In the past, I've described myself as a "probabalist" because it's the most accurate, though somewhat misleading, title I can think of. Basically, I think we can only have probablistic, rather than absolute, knowledge. For example, I think, with a high degree of certainty, that the sun will rise tomorrow because it has risen every day that I can remember, because all astronomical models I know of predict that it will, etc. However, I have to add the qualifier "with a high degree of certainty" because I acknowledge the possibility that the sun may not rise tomorrow, either because it could explode between now and then, because I may have been deceived into thinking it has risen every day that I can remember even though it really didn't, because maybe the astronomical models are all wrong. This sounds pedantic, but really all I'm doing is acknowledging that everything we see, read or remember is only accurate to a probability that is strictly less than 1.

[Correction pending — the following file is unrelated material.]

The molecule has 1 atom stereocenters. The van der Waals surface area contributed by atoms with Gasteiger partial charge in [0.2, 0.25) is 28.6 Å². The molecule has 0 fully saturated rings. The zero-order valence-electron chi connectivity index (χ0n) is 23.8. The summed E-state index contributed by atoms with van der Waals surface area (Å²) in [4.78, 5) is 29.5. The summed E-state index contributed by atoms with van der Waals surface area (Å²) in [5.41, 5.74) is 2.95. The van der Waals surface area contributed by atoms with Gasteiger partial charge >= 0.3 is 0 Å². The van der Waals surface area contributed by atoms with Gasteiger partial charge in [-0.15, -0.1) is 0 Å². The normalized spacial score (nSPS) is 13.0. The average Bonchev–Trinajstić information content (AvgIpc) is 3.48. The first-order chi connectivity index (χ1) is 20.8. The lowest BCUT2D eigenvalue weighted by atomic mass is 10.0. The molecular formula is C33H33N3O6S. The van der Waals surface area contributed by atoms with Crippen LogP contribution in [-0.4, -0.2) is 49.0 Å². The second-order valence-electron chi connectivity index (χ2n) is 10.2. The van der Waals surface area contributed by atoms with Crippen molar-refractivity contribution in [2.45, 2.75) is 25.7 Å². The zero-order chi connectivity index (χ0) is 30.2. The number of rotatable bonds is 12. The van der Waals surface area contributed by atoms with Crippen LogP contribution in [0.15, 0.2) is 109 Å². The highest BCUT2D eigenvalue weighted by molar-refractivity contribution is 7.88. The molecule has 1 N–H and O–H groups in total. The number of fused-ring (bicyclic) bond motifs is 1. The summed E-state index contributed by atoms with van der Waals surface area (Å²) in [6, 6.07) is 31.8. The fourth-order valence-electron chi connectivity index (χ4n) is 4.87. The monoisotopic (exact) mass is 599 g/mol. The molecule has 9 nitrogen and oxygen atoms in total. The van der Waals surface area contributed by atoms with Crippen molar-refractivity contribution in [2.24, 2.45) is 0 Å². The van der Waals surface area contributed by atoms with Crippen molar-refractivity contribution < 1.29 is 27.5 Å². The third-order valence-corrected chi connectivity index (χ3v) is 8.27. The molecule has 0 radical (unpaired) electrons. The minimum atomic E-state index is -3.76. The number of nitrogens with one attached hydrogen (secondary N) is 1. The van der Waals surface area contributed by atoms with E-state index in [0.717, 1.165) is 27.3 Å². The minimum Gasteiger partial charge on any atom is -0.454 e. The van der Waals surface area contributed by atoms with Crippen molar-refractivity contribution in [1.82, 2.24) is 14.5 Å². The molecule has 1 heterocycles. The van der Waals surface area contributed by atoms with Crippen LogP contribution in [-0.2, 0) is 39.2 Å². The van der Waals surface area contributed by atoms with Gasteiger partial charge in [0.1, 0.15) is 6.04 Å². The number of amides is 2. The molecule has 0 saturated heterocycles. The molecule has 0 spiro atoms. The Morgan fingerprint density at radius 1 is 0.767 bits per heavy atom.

Again, I feel like I'm not making this point as clearly as I would like. Suppose, for example, that I'm 99.9999% sure I'm not living in a solipsist's universe, because everything I've experienced is in accordance with the idea that there is a universe outside of my brain that I (imperfectly) sense through sight, sound, touch, etc. Right there, I've reduced my certainty that anything I see or experience is in accordance with reality from 100% to 99.9999% and, since any knowledge I have about the exterior world is based on this assumption, that probability serves as an upper bound on the certainty I may have in anything I claim to know.